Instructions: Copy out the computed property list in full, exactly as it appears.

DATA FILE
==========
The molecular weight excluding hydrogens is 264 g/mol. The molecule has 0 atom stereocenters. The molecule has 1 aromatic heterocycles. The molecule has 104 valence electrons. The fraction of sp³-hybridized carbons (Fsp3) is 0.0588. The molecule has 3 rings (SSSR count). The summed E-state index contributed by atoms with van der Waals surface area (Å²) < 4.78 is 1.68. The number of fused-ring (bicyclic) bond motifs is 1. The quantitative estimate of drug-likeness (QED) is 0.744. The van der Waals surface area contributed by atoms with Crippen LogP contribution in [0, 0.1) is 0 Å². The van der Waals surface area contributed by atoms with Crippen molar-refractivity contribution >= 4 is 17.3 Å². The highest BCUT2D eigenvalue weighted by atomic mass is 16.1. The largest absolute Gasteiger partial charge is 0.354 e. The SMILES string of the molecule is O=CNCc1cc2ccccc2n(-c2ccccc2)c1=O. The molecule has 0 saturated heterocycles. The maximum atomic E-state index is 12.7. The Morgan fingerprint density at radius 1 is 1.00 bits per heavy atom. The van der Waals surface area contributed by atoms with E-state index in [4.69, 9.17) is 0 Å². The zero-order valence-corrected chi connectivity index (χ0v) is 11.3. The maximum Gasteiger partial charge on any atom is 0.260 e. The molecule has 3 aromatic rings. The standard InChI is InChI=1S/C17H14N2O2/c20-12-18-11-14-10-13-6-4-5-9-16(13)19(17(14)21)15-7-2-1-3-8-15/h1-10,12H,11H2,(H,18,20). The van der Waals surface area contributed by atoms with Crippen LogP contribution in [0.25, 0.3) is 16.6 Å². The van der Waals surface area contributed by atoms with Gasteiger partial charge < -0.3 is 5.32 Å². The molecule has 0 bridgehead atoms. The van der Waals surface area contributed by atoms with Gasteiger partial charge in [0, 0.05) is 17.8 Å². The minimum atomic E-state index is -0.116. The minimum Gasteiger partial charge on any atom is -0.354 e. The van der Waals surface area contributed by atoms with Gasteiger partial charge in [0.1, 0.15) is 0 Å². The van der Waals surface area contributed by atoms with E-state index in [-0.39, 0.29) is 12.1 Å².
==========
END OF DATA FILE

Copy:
The molecular weight excluding hydrogens is 264 g/mol. The molecule has 0 atom stereocenters. The molecule has 1 aromatic heterocycles. The molecule has 104 valence electrons. The fraction of sp³-hybridized carbons (Fsp3) is 0.0588. The molecule has 3 rings (SSSR count). The summed E-state index contributed by atoms with van der Waals surface area (Å²) < 4.78 is 1.68. The number of fused-ring (bicyclic) bond motifs is 1. The quantitative estimate of drug-likeness (QED) is 0.744. The van der Waals surface area contributed by atoms with Crippen LogP contribution in [0, 0.1) is 0 Å². The van der Waals surface area contributed by atoms with Crippen molar-refractivity contribution >= 4 is 17.3 Å². The highest BCUT2D eigenvalue weighted by atomic mass is 16.1. The largest absolute Gasteiger partial charge is 0.354 e. The SMILES string of the molecule is O=CNCc1cc2ccccc2n(-c2ccccc2)c1=O. The molecule has 0 saturated heterocycles. The maximum atomic E-state index is 12.7. The Morgan fingerprint density at radius 1 is 1.00 bits per heavy atom. The van der Waals surface area contributed by atoms with E-state index in [4.69, 9.17) is 0 Å². The zero-order valence-corrected chi connectivity index (χ0v) is 11.3. The maximum Gasteiger partial charge on any atom is 0.260 e. The molecule has 3 aromatic rings. The standard InChI is InChI=1S/C17H14N2O2/c20-12-18-11-14-10-13-6-4-5-9-16(13)19(17(14)21)15-7-2-1-3-8-15/h1-10,12H,11H2,(H,18,20). The van der Waals surface area contributed by atoms with Crippen LogP contribution in [0.25, 0.3) is 16.6 Å². The van der Waals surface area contributed by atoms with Gasteiger partial charge < -0.3 is 5.32 Å². The molecule has 0 bridgehead atoms. The van der Waals surface area contributed by atoms with Gasteiger partial charge in [0, 0.05) is 17.8 Å². The minimum atomic E-state index is -0.116. The minimum Gasteiger partial charge on any atom is -0.354 e. The van der Waals surface area contributed by atoms with Gasteiger partial charge in [0.1, 0.15) is 0 Å². The van der Waals surface area contributed by atoms with E-state index in [-0.39, 0.29) is 12.1 Å².